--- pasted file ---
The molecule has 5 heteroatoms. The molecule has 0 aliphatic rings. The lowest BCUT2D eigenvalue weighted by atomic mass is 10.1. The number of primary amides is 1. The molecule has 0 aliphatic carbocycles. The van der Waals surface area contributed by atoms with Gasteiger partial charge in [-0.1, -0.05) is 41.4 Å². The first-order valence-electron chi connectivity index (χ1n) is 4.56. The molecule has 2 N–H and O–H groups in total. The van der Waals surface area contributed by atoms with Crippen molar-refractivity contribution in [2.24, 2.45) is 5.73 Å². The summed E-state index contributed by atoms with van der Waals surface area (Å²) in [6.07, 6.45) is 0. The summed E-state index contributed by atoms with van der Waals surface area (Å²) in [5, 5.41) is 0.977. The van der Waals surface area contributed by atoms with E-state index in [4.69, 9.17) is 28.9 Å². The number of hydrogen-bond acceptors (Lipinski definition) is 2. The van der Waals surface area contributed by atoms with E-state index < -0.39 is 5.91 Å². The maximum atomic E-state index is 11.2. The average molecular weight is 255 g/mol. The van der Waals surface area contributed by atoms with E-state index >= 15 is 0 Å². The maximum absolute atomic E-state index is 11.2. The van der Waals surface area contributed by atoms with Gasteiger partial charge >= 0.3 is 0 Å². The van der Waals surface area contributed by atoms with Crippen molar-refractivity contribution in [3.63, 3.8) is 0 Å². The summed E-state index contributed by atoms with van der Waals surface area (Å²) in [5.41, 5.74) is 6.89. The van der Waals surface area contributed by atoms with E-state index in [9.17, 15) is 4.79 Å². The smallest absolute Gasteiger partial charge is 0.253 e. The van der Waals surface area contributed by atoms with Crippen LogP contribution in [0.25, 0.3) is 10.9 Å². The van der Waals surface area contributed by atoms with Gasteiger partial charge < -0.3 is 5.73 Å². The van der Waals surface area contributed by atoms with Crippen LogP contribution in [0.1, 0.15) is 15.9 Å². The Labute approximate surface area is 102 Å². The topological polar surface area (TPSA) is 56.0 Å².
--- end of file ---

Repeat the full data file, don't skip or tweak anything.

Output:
The molecule has 5 heteroatoms. The molecule has 0 aliphatic rings. The lowest BCUT2D eigenvalue weighted by atomic mass is 10.1. The number of primary amides is 1. The molecule has 0 aliphatic carbocycles. The van der Waals surface area contributed by atoms with Gasteiger partial charge in [-0.1, -0.05) is 41.4 Å². The first-order valence-electron chi connectivity index (χ1n) is 4.56. The molecule has 2 N–H and O–H groups in total. The van der Waals surface area contributed by atoms with Crippen molar-refractivity contribution in [2.24, 2.45) is 5.73 Å². The summed E-state index contributed by atoms with van der Waals surface area (Å²) in [6.07, 6.45) is 0. The summed E-state index contributed by atoms with van der Waals surface area (Å²) in [5, 5.41) is 0.977. The van der Waals surface area contributed by atoms with E-state index in [4.69, 9.17) is 28.9 Å². The number of hydrogen-bond acceptors (Lipinski definition) is 2. The van der Waals surface area contributed by atoms with E-state index < -0.39 is 5.91 Å². The maximum atomic E-state index is 11.2. The average molecular weight is 255 g/mol. The van der Waals surface area contributed by atoms with E-state index >= 15 is 0 Å². The maximum absolute atomic E-state index is 11.2. The van der Waals surface area contributed by atoms with Gasteiger partial charge >= 0.3 is 0 Å². The van der Waals surface area contributed by atoms with Crippen molar-refractivity contribution in [3.63, 3.8) is 0 Å². The summed E-state index contributed by atoms with van der Waals surface area (Å²) in [5.41, 5.74) is 6.89. The van der Waals surface area contributed by atoms with E-state index in [9.17, 15) is 4.79 Å². The smallest absolute Gasteiger partial charge is 0.253 e. The van der Waals surface area contributed by atoms with Crippen LogP contribution in [0.25, 0.3) is 10.9 Å². The van der Waals surface area contributed by atoms with Gasteiger partial charge < -0.3 is 5.73 Å². The van der Waals surface area contributed by atoms with Crippen LogP contribution in [0.1, 0.15) is 15.9 Å². The Labute approximate surface area is 102 Å². The topological polar surface area (TPSA) is 56.0 Å².